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CURRENCY OF CHINA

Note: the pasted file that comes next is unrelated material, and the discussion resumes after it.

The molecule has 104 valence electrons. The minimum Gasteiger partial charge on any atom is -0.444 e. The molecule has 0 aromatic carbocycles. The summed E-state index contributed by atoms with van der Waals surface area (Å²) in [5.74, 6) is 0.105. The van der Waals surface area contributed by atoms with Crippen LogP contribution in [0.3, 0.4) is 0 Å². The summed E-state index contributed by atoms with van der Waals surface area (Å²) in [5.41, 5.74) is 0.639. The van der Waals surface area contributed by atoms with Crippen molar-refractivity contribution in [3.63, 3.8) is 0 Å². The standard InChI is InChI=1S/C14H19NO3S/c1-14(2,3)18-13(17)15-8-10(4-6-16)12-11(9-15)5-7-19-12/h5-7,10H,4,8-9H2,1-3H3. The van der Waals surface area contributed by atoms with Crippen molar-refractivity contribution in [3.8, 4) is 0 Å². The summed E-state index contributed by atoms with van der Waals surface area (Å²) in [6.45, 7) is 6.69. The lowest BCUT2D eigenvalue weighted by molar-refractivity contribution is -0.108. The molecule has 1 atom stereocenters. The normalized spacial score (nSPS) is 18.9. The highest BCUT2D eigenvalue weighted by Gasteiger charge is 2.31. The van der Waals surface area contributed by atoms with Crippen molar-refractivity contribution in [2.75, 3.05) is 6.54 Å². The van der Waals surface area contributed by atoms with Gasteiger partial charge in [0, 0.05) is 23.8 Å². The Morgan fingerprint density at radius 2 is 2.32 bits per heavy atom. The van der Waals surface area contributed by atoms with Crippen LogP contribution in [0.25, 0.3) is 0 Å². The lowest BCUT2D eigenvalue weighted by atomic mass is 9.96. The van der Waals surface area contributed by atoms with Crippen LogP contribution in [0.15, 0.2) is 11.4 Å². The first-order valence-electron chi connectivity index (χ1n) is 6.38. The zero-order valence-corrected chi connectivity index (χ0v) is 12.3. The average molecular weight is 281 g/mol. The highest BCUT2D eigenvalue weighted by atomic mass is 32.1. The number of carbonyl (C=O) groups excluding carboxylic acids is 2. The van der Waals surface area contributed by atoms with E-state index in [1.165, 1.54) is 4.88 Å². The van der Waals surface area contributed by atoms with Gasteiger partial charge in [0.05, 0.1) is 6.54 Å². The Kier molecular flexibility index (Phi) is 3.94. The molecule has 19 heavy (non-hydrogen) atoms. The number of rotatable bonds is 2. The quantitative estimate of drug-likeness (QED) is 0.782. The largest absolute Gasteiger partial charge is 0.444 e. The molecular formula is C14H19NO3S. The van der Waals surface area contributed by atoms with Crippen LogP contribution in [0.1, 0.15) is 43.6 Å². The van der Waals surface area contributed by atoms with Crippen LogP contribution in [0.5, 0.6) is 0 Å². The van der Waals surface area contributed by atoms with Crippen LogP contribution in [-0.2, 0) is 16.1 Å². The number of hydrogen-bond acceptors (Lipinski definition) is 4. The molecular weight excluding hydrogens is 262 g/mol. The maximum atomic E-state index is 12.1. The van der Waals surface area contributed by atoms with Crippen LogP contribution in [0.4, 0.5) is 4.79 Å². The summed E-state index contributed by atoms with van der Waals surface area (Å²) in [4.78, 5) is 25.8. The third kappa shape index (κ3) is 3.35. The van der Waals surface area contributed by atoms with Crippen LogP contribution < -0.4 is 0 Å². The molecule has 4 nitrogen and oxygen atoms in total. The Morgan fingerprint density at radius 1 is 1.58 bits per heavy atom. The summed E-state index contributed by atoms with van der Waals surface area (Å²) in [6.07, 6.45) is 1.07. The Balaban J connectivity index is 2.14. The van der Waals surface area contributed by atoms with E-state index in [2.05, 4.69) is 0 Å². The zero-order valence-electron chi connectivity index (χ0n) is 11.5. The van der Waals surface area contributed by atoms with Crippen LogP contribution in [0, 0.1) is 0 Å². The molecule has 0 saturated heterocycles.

SILVER COIN NEAT AND CONVEN IENT. AN OLD PAPER MONEY Issued by the Imperial Government In the Ninth Century—lllicit Melting of Copper Once In Vogue—Advantageous Ways Celes tials Have of Doing Business. The currency of China is a confus ing riddle. At first glance, however, it seems to be straightforward sort of decimal system of coinage, similar to that adopted by the United States; but as soon as true value and standard weights are considered the mystery of the celestial monetary system appears in all its complicacy. The currency is based on silver and copper cash;the former at its intrinsic value and the iatter approximately so. While the copper cash, a small, base coin, is the one most commonly used in China, silver is the basis of exchange. Fluctuations in the rate of silver ex change, together with the total lack of uniformity in coinage, as well as the absence of a government bank, or a public bureau of finance, Bays the Los Angeles Times, all combine to form the confusing elements Involving the subject of Chinese currency and finance. The Chinese Empire possess ed a system of coinage at the begin ning of the Christian era. Many of their most ancient coins were cast In curious and quaint designs, some fash ioned after the pattern of knives, wedges, oblongs and other objects, nameless and apparently meaningless. These rare old specimens are occa slonlly met with In Influential Chinese families, where they are treasured as amulets against evil spirits. Base and not precious metal has been the principal medium of exchange In the Chinese empire. About the ninth century this imperial govern ment issued a paper money; so we find the Chinese Justly deserve the credit of the invention and priority in use of paper money, along with the hundreds of other useful and necessary inventions that the world owes to them. The use of paper money was continued at Intervals down to the fifteenth century, when It disappeared from use. However, promissory notes have been in constant use, and have kept the Chinese familiar with a paper currency that ruudo it practicable lor the government to sanction banks to be opened for the circulation of a paper currency. The banks of to-day are private institutions, where each man or compuny is allowed to issue his or their own paper bills in ex change for cash and silver, the bank bills being redeemable on sight. While these banks are numerous in all large cities, there is no established government bank, and this forms one of the curious omissions in the busi ness stutus of this strange empire, one of the first in the banking world and yet one of the last to have a bank. The monetary system of China at the present day Is arranged on the principal of weight, the foundation or standard being the tael. This weight is divided Into decimal divisions called mace, candareen and cash, or tsten, fan and It. The tael being the recognized stand ard of value throughout the kingdom for the reckoning of bullion, gems, drugs, etc., one would think that the weight would be uniform; but such is not the case. The customs, or haik wau. tael is the commercial standard, and is an imaginary weight in silver of about 1!* ounces, or equal to about 72 cents gold in American money. However, this fluctuates almost daily with, the price of silver. Besides the hnlkwan tael there are various others in use: the most notable are the ku ping or treasury tael, the kuaiping or Shanghai, and the Hankow tael. The latter Is .7 per cent in value above the Shanghai, while there is 10 per cent difference between the other three. This variation in weight of the ac cepted standard of value destroys all business foundation and aeeurnc.s There are five different weights in currencies in circulation in the short distance between Peking and Tlen-tsln, only about eighty miles. The railway fare front Peking Tlen-tsln last year was $1.40; hut from Tlen-tsln to Pe king It was $1.30. Such ridiculous dis crepancies in currency are a harmful hindrance to trade. There are no less than nine different silver dollars current in China, five of which are minted in the country. The one most extensively used Is the Mex ican scale dollar, minted in Mexico. Next to this is the Japanese yen, then the Spanish Carolus dollar and then the Freuch republican dollar. Others find tnetr way there, but are not so extensively used ns those mentioned. There are government mints for the Chinese silver dollar at Tten-tsin ar senal at Klangnan, In Kwang-tung Prvince, in Hupeh and Anhui provin ces. Other small silver coins are min ted at some of these mints, and also in the Fookten Province. There are 5-cent. 10-eent, 25-cent and 50-oont pieces. A Kwang-tung silver silver coin is graceful and ex ceedingly pretty. A colled dragon occupies the center of the obverse side, with the word "Kwang-tung Pro vince. 1 mace 4.4 candarecus" around the margin, while the reverse has the emperor's name, the province and a meunt. in Chinese characters. This piece of money corresponds to our 20- cent piece, now no longer issued. Their 10-cent silver pieces are half the size and weight, and differ only in the amounts stamped upon them. The amount of the 10-cent piece is 7.2 can dareens, and the 5-cent piece 3.6 can dareens. Their table of gold and sil ver runs, 10 cash equal one candareen, 10 candareen equal 1 mace, 10 mace equal 1 1 tael, 1 tael equals 579.8 grains troy silver. Taxes and duties are paid in ingots of silver bullion, which are called “shoes of sycee,” from the Chinese word si-sz, meanlng“flne floss.” They vary in weight from 5 mace to 50 taels. This silver Is the condemned foreign silver dollars that have been so repeatedly stamped and mutilated that they are of no further use as coins. They are principally the ones imported from Mexico and California and stamped by the merchants pay ing them out. They are melted and refined, and the silver rates about 98 per cent fineness. They are molded In the form of a shoe, and hence the name of “shoes of sycee.” Gold is cast in small bars, about the size ot a cake of India ink, or sometimes it is flattened into thin leaves to avoid de ception and dishonesty, and these are fastened together by the hundreds and used in commercial exchange as gold bar. Counterfeiters fairly infest China. Not Infrequently do the mint masters connive at the fraud and boldly assist the counterfeiters. Counterfeiting has become so marked a feature in the currency of China that a regular line of business of inspecting silver has been established, and the detectors, called “shroffs,” are so expert that they can detect the slightest alloy just from the color of the coin or In got. When the English first establish ed themselves in Canton each Chinese merchant carried his own private money scales and made change en tirely by weight. If he had no small coins wherewith to make exact change, he simply chipped a piece from off another coin. All the small chips were preserved as change, without specified value. Within the last five or six years sil ver has been extensively coined in China, and has the copper cash, the only purely Chinese coin, up to the advent of the foreigners. This copper piece, called Tsien, originally weighed a mace or about one-tenth of a tael. It was a circular coin a lit tle more than an inch in diameter and had a square hole in the center for convenience in carrying it on a string. The coin has been so reduced in size and debased in value that instead of weighing 57.98 grains troy, or 1 mace, it weighs generally about 30 grains. At present the coin is about the size cf our 25-cent piece and about one-half the thickness, it has two Chinese words on the obverse side, “pao." or "current,” and the name of the pro vince in which It Is coined. On the re verse side there are four words a free translation of which is “money" cur rent during the reign of Taukwang,” or whatever the emperor's name in whose reign the coin was issued. The normal value of the copper cash to-day ranges from 900 to 1,800 to the silver dollar, or about one-tenth of a cent; a decided decrease in value from that of the original coin. Copper cash is minted by the government and put in circulation through the payment ot soldiers and government officials. Mints are established in each pro vincial capital, under the direction of the hoard of revenue. There is a government standard of copper alloy. 50; zinc, 41 Va; lead, 6%, and tin. 2. But the government itself is so dis honest that even this cheap coin has been debased by the introduction of irou. without legal recognition. The exchange bet ween copper cash and sil ver is determined by the quantity of copper cash in circulation. This va ries in the different provinces; as, for Instance, in 1898 in Peking 550 large cash could he obtained for l Kung Fa tael, while 1,170 Shanghai cash could be purchased for the same amount and in Wuhu 1.320 was ob tainable. while in Shantung 1.210 could be purchased. Copper cash has in creased in value since the closing of the India mint?, and their importance as a coin has been superseded by the subsidiary silver coinage issued by themints nt Tlen-tsln, Nuchang, Foo chow and Canton. The silver coins are neat and con venient. and but for the fluctuating value that makes the monetary basis of China as unstable as all else con nected with this intricate kingdom, the system of coinage would be most satisfactory. In 1851 to 1861 the Emperor Hien Fung issued a copper coin equal In value to 10 copper cash. This is oue of the coins sought after by collectors, as are also specimens of the iron cash issued about the same time. It was at first received as of equal value with the copper cash;hut it was soon extensively counterfeited, ami also be came rusty und quickly depreciated iu value. It became unpopular, and was recalled by the government, in 1858 from 18,00 to 20.000 iron cash could be bought for the value of sl. A few years ago when copper cash was so depreciated In value, the peo ple secretly melted coins Into metal and manufactured domestic utensils from It rather than purchase the pure metal, as the metal in the cash was worth more than the monetary value of the coin. Phis Illicit melting of copper cash was one cause of the in crease in the value of the coin. The Chinese have mauy Interesting and advantageous ways of conducting business. They have a brotherly way of mutually benefiting one another that is quite enticing. One man needs money but does not wish to pay the exorbitant rate of interest asked by the money lender. He interests an other man to assist him in procuring the coveted loan from his personal friends. Having prepared a number of red envelopes, each containing a small suit of money, he calls upon his relatives and friends who are able and he think;; would be willing to en ter into such a club, and explains to thorn his desire. Those who are will ing to enter into the club accept the Uttle envelopo of money as a sort of bargain money, and no other compact Is formed. The club is frequently call ed a “shakiln club,” from the tossing of dice by its members and they gen erally number from ten to twenty, according to the amount of money de sired. If the originator wants a loan of 100,000 cash there would probably be ten members, each responsible for 10,- 000 cash. If the payments are quar terly, and there are ten payments, the club exist* for the period of two and one-half years. The business is con ducted by the head man and his assist ant, and it is customary for him to entertain the members at a banquet at iihe first meeting, when he has received his 100,000 cash. He really receives but 90,000, as he is supposed to pay 10,000 himself. No dice are thrown at the first meeting, as it is understood •who is to receive the money, but at the second and all subsequent meetings dice are thrown to determine who is to receive the 10,000 cash. The mem ber throwing the highest number re ceives the money, and so on, until each man is repaid, his 10,000 cash invested. It Is generally conceded that the assist ant receives the money, without appeal to the dice, at a third meeting. Those who have received their money do not enter the dice tossing. A small sum is contributed by each member, excepting the head man, at each meeting after the first one, in or der to defray the expenses of refresh ments. If any sum of money is left at the tenth meeting it belongs to the man who received the last 10,000 cash. In t)his manner each man has paid into the club 10,000 cash and received back the same amount, thus assisting his comrade cr relative, who has had the benefit of 100,000 cash at one time to invest for himself. CHINESE REVENUES. They Are Paid in All Sorts of Articles —Rice a Legal Tender. The sources of revenue of the Chi nese government may be grouped under the following headings; Land tax, grain tax, salt monopoly, foreign mar itime customs, likin (inland transit dues), native customs and land trans fer fees, licenses, special levies, etc. A vast amount of peculation is said to go on in the Yang-tse provinces, which show a greatly diminished revenue from this source. The officials pretend that the land is still suffering from the devastation created by the Tatping rebellion, whereas almost the whole of it has been reclaimed and is yielding abundant crops. Thr.t is, of course, a more serious form of embezzlement than that tacitly encouraged by the central authorities, as it deprives the imperial government of the legitimate tax. Two provinces, Kiang-Su and Che- Kiang, pay tribute in rice. The local officials, however, in order to make as good a thing cut of it as possible, col lect the tax in capper “cash” and the' purchase the rice in the open market as advantageously as they can. The profit on the transact!'n finds its way, of course, into the pv’ ts of the man. darlns. The unfortunate farmers are the people who suffer by this method of collecting the tax. as they are made to pay not only the price of the grain, hut the extravagent cost of transit to the capital and the fees incidental to its expedition. A large sum of money is. in fact, squandered by these provin ces :n transporting the rice to Pekin, everybody being concerned in making as much out of it as possible. The total amount of grain tax paid into the provincial treasuries is estimated at 6.562.000 taels, of which sum four lifths reach Pekin. The salt supply is administered by the division of the country into seven principal districts, each of which possesses the sole monopoly within its boundaries, and it is not permissible to dispose of any salt out side of the district in which it has been produced except under special circumstances. Everybody is at liberty to manufacture ns much salt as hr pleases, but he is obliged to sell it either to the government officials or to licensed salt merchants. The general system is. however, for the officials of the salt department to purchase the salt from rhe producers and sell it to the licensed merchants at a re munerative price. AN UNCONSCIOUS DISCIPLE. Trotter —It's a favorite amusement among the eastern fakirs to twist themselves Into some itiuscle-stralnlng. nerve-racking, bone-cracking posture, and Miss Rlvalton—lsn't It funny how those odd oriental Ideas find disciples here? Trotter—What do you mean? Miss Rivalton —Really, haven't you ever seen Maud Wayuppe play golf.— Harper's Baxar. THERE ARE MANY SUCH. Ella—We have just formed a Shakes peare club. Stella—ls that so? Ella—Yes. will you come to our first dance?—Town Topics. TIMBER SACRIFICE FAMOUS REDWOOD OF CALIFOR NIA DISAPPEARING. FOREST RESERVE URGED Logging Operation Threaten Destruct ion to the Largest and Oldest Liv ing Things—Thirty-two Persons Able to Stand on a Single Stump, and Musicians There Too. The last of the big trees—the giant redwoods of the Pacific coast—are threatened with destruction, and con gress is to be asked to save a few of them at all hazard. It is proposed by the forester of the United States, Gifford Pinchot, who is u ‘ging the matter, that the famo is Calaveras grove, in California, shall be purchas ed from its present owner and set a side as a government reservation. Thus a few of these botanical wonders may be preserved for the admiration of future generations. They are the largest of all living things on the earth to-day, says the Detroit Free Press. They are the oldest of all living things. Some of the redwoods now rearing their lofty domes of fol iage on the Pacific coast were flourish ing young trees when the pyramids of Egypt were built—a fact which has been ascertained with positiveness by counting the rings of annual growth in the several trunks of individuals of equal size. They are of great scienti fic interest, inasmuch as they repre sent a surviving prehistoric genus of trees that once grew widely over the globe. Before the. glacial period the genus of big trees, called sequoia, flourished widely in the temperate zones of three continents. There are many species, and Europe, Asia and Africa each had a share. But when the ice fields mov ed down from the north the luxuriant •Vegetation of the age declined and with it these multitudes of trees. One after another the different kinds suc cumbed, and when the ice receded only two species, the big tree and the red wood, survived. Both grew in Cal ifornia, each separate from the other, and each occupying, in comparison to its former territory, a mere island of space. As we know them now, the redwood lives only in a narrow strip of the coast ranges ten to twenty miles wide, extending from the south ern border of Washington to the Bay of Monterey, while the big tree is found oniy in small groves scattered along the west slope of the Sierra Nevada Mountains, from the middle fork of the American River to the head of Deer Creek, 260 miles. The utmost search reveals but ten main groups, and the total number of siz able trees in those groups is limited to figures in the thousands. All the specimens remarkable for size do not exceed 500. The oig tree is unique in the world. It is tho largest, oldest and most ma jestically graceful of all trees. Scarc est of all known tree species it is the best living representative of a former geologic age. It has come down through the ages simply by reason of its supurb powers of defense against hostile conditions. The bark is sometimes as muah as two feet thick, and is almost noneombustible. The oldest specimens felled are still sound to the heart. Yet, with all its advantages, the big trees do not seem to have increased their range since the glasial epoch. They have only just managed to hold ttheir own on a little strip of country where the climate was locally favorable. At the present time the only grove really safe from destruction is the Mariposa, which is by no means the most interesting. Most of the others are either in process of or in danger of being logged. The very finest of all. the Calaveras grove, with the biggest and tallest trees and the most uncontaminated surroundings, has re cently been purchased by a lumber man. The Sequoia and General Grant National park, which are supposed to embrace and give security to a large part ot the remaining big trees, are eaten into by a sawmill each and by private timber claims. The rest of the scanty patches of these forest mon arches are in a fair way to disap pear—in Calaveras. Tuolumne, Fresno and Tulare counties they are now dis appearing—by the ax. ludeed. a ma jority of the big trees of California, certainly the best of them, are owned by people wtho have every right, and in many cases every intention, to cut them into lumber. The Calaveras grove was the first grove of big trees discovered, and the story is that a hunter named Dowd came across It by accident in the spring of 1852. This man was employed by a company to supply fresh meet to gangs of workmen engaged in the con struction of a canal. Chancing to wound a grixxly bear, he pursued the animal and came upon one of the im mense trees. When he returned to camp and told about the wonder be had seen, he was laughed at. his tale being taken for a hunter's yarn. In the following year, however, this same tree was cut down, and. after the bark had been removed. Its diameter across the solid w00d.6 feet above ground, was found to be 25 feet Of this tree J. M. Hutchins speaks in hts Heart of the Sierras. He says: "Incredible as It may appear. July 4. 1854. the writer farmed one of a cotil lon party of thirty-two persons danc-i lng on a stump; in addition to whom were seventeen musicians and lookers on, making a total of forty-nine oc cupants of its surface at one time. The tree was 302 feet high, and at the ground it measured 96 feet In circum ference. To chop it down was consid ered an impossibility, so it was bore off witii pump-augurs, the job occupy ing five men twenty-two days. After the stem had thus been severed from the stump, it could not be overthrown, and two and a half days were spent in inserting wedges and driving them. Then opportunely, a gust of wind came and blow the Sree over, the earth trem bling at its fall .is if with an earth quake. Careful count of the rings showed that this giant was already a centuary oid when Christ was born. The Calaveras grove occupies a belt 3,200 feet long by 700 feet wide, in a depression between two slopes. There are just 101 trees of large size and a considerable number or small ones. Several have fallen since the grove was discovered, one has been cut down and the bark has been stripped from another up to the hight of 116 feet. This bark was formed into a room at the Sydenham Crystal Palace, and was lost in the fire there a few years ago. The two trees thus destroyed were the finest in the grove. The tallest one now standing is the “Keystone State” and the largest and finest is the “Em pire State.” The tree stripped of its bark has long been known as the “mother of the forest.” Without the bark it measures 69 feet in circumference at a height of 20 feet from the base. Seventy feet from the ground it is 43% feet in girth. Its height is 241 feet; the vertical distance to the first branch is 137 feet, and it is estimated to contain 527,000 feet of sound inch lumber. Near by lies prostrate the “father of the forest,” which was even larger, measuring over 400 feet in height, with a circumference of 110 feet at the base. Another notable tree in this grove is known as “Smits's Cabin,” and was for years the home of an old trapper named Andrew Jackson Smith, its burnt-out hollow trunk providing him with a room 21 by 16 feet. Some years before he occupied this natural shelter a tremendous storm blew down the “father of the forest,” and in falling this uoble monarch struck “old Her cules,” and old-time rival, shivering the upper part of the latter. Fire has eaten out the heart of the “father of the forest,” so that one can ride erect on horseback through the trunk for a distance of eighty-one feet The dis tance from the base of the trunk to the first branch is nearly 200 feet. “Old Hercules" was the largest stand ing tree in the grove in 1862. being 325 feet high and measuring ninety-five feet in circumference at the ground. He too was blown down in a storm. “Old Goliath” succumbed to the same storm that overthrew “Old Hercules,” and both catastrophes were witnessed by Andrew Jackson Smith, who was living in “Smith's Cabin” at the time. He was rather surprised, indeed, that his own shelter was not demolished. “Old Goliath” has a circumference of over 100 feet at the base, and one of his limbs was over eleven feet in di ameter. In the southern part of Cal veras grove it the “tree of refuge,” so called because ten cattle sought shelter in it one severe winter. They found protection from the storm, but perish ed of starvation.and their bones re main there to this day to tedl the tale. Late in autumn the big tree bursts into bloom, myriads of cones crowd ing the ends of the slender sprays of hrovnishy-ellow foliage and giving color to the whole tree while the ground beneath is dusted with golden pollen. The fertile cones are bright grass green, two inches long, and made up of scales densely packed, with from five to eight at the base of each scale. One cone, therefore, contains from 200 to 300 seeds. No other Sierra conifer produces nearly so many seeds, millions being ripened annually by a single tree. Few of them germinate, however, and those which da sprout rarely survive. The sequoia has been introduced in Europe and is now widely cultivated there, but the climate does not seem to suit it very well. Occasionally it has been induced to survive in the eastern part of the United States, and at Rochester there are two big trees thirty-five feet in height. In Califor nia the southern groves show some re production. through which there is hope of perpetuating the species, but in the northern groves it hardly holds its own. There are now only ten iso lated patches of these trees in exist ance. and forty mills and logging camps are attacking those for timber. Unfortunately, the lumbering of the big trees is done by such methods thet more than half of the material is wasted. Often the huge logs are bro ken up with gunpowder as a prelim inary to moving them. The trees stand in forests of many other spe cies, and -he destruction followed by the fall of their enormous trunks is great But the principal source of damage is the immense amount of de bris left on the ground, composed of broken branches, trunks and bark, often five or six feet in depth—a cer tain cause of fierce fires. The devas tation that fallows such lumbering is complete and deplorable, and as • rule has not even the advantage of being profitable. The forestry division of the Depart ment of Agriculture, which has fur nished the material of this article, es timates a growth of one inch In diam eter for every twelve years in the life of a big tree. This would make a 25-foot tree 3.600 years old. Probably these forest giants sometimes live 5,000 years, or even more. Unlees de stroyed by man, they survive indefi nitely, until burned, smashed by lightning or cast down by storm. The wiping out of the few remaining sur vivors of the species would be noth ing less than a botanical tragedy, and it is to be hoped that congress will step in to prevent such a misfortune. MORE THAN HE EXPECTED. Englishmen know little of the geog raphy of the “states,” and what little they do knew does not object to put ting Philadelphia next door to Boston, or San Francisco alongside of New York. An American and an English man who had become friends aboard ship had a pleasant encounter about distances on reaching New York. They breakfasted together and the following conversation ensued: “I guess I’ll tuin out to see Harry after breakfast,” said the Englishman. Harry?” queried the American, “Yes, my brother,” explained the Englishman. ’Tve two here. Harry lives in San Francisco and Charlie in Chicago.” “But you’ll be back for dinner?” facetiously asked the American. The Britisher took him seriously. “Sure for dinner, if not for lunch,’ he answered. And accompanied by hia friend, now thoroughly alive to the humor of the incident, he found him self a few minutes later in the line of ticket -uyers in the Grand Central Station. “An excursion ticket to San Fran cisco, stopping at -hicago station on return,” he ordered. The ticket agent put about a quarter of a mile of pasteboard under hia stamp, poundere- it for a minute or more, thrust it before the explorer, and expectantly awaited payment. “When does the train go?” asked the Englishman. “In 10 minutes,” was tne answer. “How much is it?” “One hundred and thirty-eight dol lars and fifty cents. “What?” the Englishman gasped, “How far is it?” “Three thousand miles.” “Dear me! What a country!”—From the Youth's Companion. THE BRIEFEST EDITORIAL SNUB. Letters from editors to contributors in which the former gracefully decllne the offerings of the latter have been couched in ten thousand ways. But rarely has one been written more tersely and to the point than that which a well-known English author lately received. The writer may usu ally be counted on to furnish amusing, and wholly unobjectionable stories. But on this occasion he gave himsef a. little freer nand, and the result, though moral enough, was perhaps not quite “for the family.” This story was sent, to a magazine which is very particular about such matters. The editor, w.o is a friend of the author, and who knew tho latter’s sense of humor would make him take it as it was meant, returned the manuscript promptly with the following note: “My Dear Sir: Oh, my dear sir! “Yours faithfully, >< _ SIX CROPS IN ONE YEAR. South Carolina is becoming famous for its extra crops. Its newspapers have often reported most creditable farming experiments. Now comes a report that Mr. S. M. Key, a noted farmer in Beaufort county, had actual ly grown six crops in one year on the same land. A letter in the Charleston News and Courier tells the story and It is interesting. On a poor, light piece of land he raised “a fine crops of oats ‘averaging 30 bushels to the acre.’ planted it in corn in May, making 30 to 35 bushels to the acre, at the same time growing ‘a full crop’ of green peas be tween the corn rows; then planted a crop of cowpeas, which yielded 10 or 12 bushels per acre; and now has growing ‘second crop of cowpeas.’ which will be harvested in time to make way for crops of turnips and cabbages on the same ground—making six crops grown on the same ground in one year.” BRAVE AND THOUGHTFUL. A story comes from Selma, Ala., of a brave and thoughtful deed by a negro driver of a beer wagon. The negro’s name is Dolphus Brown: One day last week he was delivering beer to custom ers over the city and had a couple of little white boys on the seat with him. In driving on the railroad at a crossing which is obscured by buildings Dolphus was terrified to see a train dashing on to him. He had the horses and wagon on the track before he could stop and. seeing the engine was going to strike him. the negro, with rare presence of mind, caught a boy under each arm and jumpd as far as possible. Hardly had he cleared the wagon body when the big locomotive hit the outfit and smashed it. The negro and the boys fell clear, the only sufferer being the former, whose back was badly wrenched by the weight of the two boys. When brutality is exposed in the re formatories of New York It is wei' to consider that prison life in Georgia, even is not without its allurements. In Berrien county last week Dr. W. B. Goodman sold for Mr. Levi Clements to* Mr. E G. Brown 10 barrels of the fin est syrup made In that county The syrup brought 28 cents per gallon. It will be used by Mr. Brown to feed bis convicts at the turpentine camp. The Boston Transcript will note this.—At lanta ConsMtutior. A ship sailed for China with $1,500,-- 000 to pay American soldiers.